Bay Area's Grass-fed Lamb


American Grassfed Association Certified Grassfed Lamb

"More than four hundred years ago, the first Churro sheep were brought into the Southwest by Don Juan Onate. The fact that these sheep still exist today is a testimony to their endurance and endearment. No other sheep population in the history of the world has survived such selective pressure with such dignity and spirit. Even though the Navajo-Churro breed still exists, it is considered a Rare Breed. The gene pool is presently large enough to maintain the breed type with the diversity of available unrelated lines. Fortunately for breeders, a well established network of registered stock is available, scattered throughout the US and Canada.These sheep with their long staple of protective top coat and soft undercoat are well suited to extremes of climate. Some rams have four fully developed horns, a trait shared by few other breeds of the world. The Navajo-Churro is highly resistant to disease, and although it responds to individual attention, it needs no pampering to survive and prosper. The ewes lamb easily and are fiercely protective. Twins and triplets are not uncommon. The flavor of the meat is incomparably superior, with a surprisingly low fat content." - Navajo Churro Sheep Association

Brought into New Mexico’s Rio Grande Valley by the Spanish explorers in the 16th Century, the Navajo-Churro sheep breed is North America’s earliest domesticated farm animal. They are descendants of the ancient Iberian breed, the Churra.

Once numbering in the millions, the breed was nearly brought to extinction twice. First, in the 1860’s when the Navajo were declared enemies of the US government and Kit Carson was sent in 1863 to round up the Dine people, destroy their livestock, and burn their orchards and crops. The Dine were forced on “The Long Walk”, some 400 miles to Bosque Redondo in New Mexico. When they were allowed to return to their homeland in 1868 there were few Churros left to rebuild the flocks. United States government livestock agents re-supplied the Navajo with other breeds such as Cotswold, Rambouillet, Suffolk, Lincoln and others, which supplied plenty of meat, but shorter staple, greasy fleece that was hard to clean and difficult to hand-weave. In the 1930’s a government-mandated livestock reduction program aimed at offsetting the effects of drought and over-grazing forced a massive reduction of all livestock, and especially the slaughter of Churros. By the 1970s, only 450 Navajo-Churro sheep were left in the United States.

The Navajo-Churro sheep boasts many valuable traits. The meat is lean with a distinctive, sweet flavor. In addition to quality meat production, these sheep provide abundant milk and have a highly desirable dual fiber fleece. The sheep is hardy, living lightly on the land and requiring less water and forage than other sheep. The sheep is long legged with a narrow body and fine bones. The coat is prized by weavers for its variant array of natural colors.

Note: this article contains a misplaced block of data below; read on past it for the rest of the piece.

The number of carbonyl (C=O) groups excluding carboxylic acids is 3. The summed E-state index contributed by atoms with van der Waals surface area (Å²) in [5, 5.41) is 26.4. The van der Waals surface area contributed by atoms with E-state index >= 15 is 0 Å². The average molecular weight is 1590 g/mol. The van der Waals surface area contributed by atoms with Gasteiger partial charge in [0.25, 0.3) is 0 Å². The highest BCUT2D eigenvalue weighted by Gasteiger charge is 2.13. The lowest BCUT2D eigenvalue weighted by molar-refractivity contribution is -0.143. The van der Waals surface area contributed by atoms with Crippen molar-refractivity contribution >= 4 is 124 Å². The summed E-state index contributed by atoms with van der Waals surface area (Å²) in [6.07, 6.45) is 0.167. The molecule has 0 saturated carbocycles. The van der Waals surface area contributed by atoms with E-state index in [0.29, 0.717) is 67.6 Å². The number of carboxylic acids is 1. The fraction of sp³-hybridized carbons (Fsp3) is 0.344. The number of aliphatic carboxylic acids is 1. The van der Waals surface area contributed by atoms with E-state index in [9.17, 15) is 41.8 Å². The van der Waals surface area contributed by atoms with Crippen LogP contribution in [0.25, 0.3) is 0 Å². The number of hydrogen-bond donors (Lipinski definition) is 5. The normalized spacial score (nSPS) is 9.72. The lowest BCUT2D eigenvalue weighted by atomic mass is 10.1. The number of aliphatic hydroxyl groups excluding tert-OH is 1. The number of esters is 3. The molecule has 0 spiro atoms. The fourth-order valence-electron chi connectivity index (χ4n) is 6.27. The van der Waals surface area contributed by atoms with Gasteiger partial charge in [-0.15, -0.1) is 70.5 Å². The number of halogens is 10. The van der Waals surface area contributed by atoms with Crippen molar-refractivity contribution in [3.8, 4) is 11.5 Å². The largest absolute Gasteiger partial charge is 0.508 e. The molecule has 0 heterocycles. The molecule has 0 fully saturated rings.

Despite the tremendous obstacles to its survival, the Navajo-Churro has been championed (and revitalized) by many individuals and organizations over the last three decades, including Dr. Lyle McNeal of Utah State University, the American Livestock Breeds Conservancy, the Navajo-Churro Sheep Association, Diné Be’ina (Navajo Lifeways) , Black Mesa Weavers for Life and Land, and Center for Sustainable Environments at Northern Arizona University. Slow Food has joined a handful of these organizations and an esteemed group of shepherds to develop and support the marketing of Churro meat through the Navajo-Churro Sheep Presidium.” -

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Navajo-Churro is regarded by many chefs as the most desirable breed when it comes to lamb or mutton. It is also the only gourmet lamb meat recognized by Slow Food USA. The unusually low lanolin levels translate to an excellent "sweet" taste, compared to commercial breeds. The meat is tender and captures the flavor of the rangeland or pasture it is raised on. Because Churro sheep put most of their fat around their organs, the meat is more lean than that of other commercial breeds. We raise our sheep on grass and native grass hay and allow them to range through the pastures on our farm. Because they mature slowly, Churros are still classified as lamb at 9-14 months of age, and that is when we deliver them live to an excellent local, USDA-inspected butcher. We offer the meat frozen. Hanging weight for whole full sized lamb carcasses typically range from 20 to 30 lbs. Our lambs are smaller than commercial lamb and thus all cuts will be proportionally smaller.

Whole lambs are sold by the hanging weight

Package includes:

  • (4) lamb shanks

  • (2) legs of lamb

  • (2) lamb shoulder roasts

  • (2) rack of lamb

  • (2) lamb rib

  • (2) packages of lamb chops (4 chops/package)

  • ground lamb

  • *heart, liver & kidneys may be requested and included with package if available.

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Hanging weight for half lamb carcasses typically range from 10 to 15 lbs.

Half lambs are sold by the hanging weight

Package includes:

  • (2) lamb shanks

  • (1) legs of lamb

  • (1) lamb shoulder roasts

  • (1) rack of lamb

  • (1) lamb rib

  • (1) packages of lamb chops (4 chops/package)

  • ground lamb

  • *heart, liver & kidneys may be requested and included with package if available.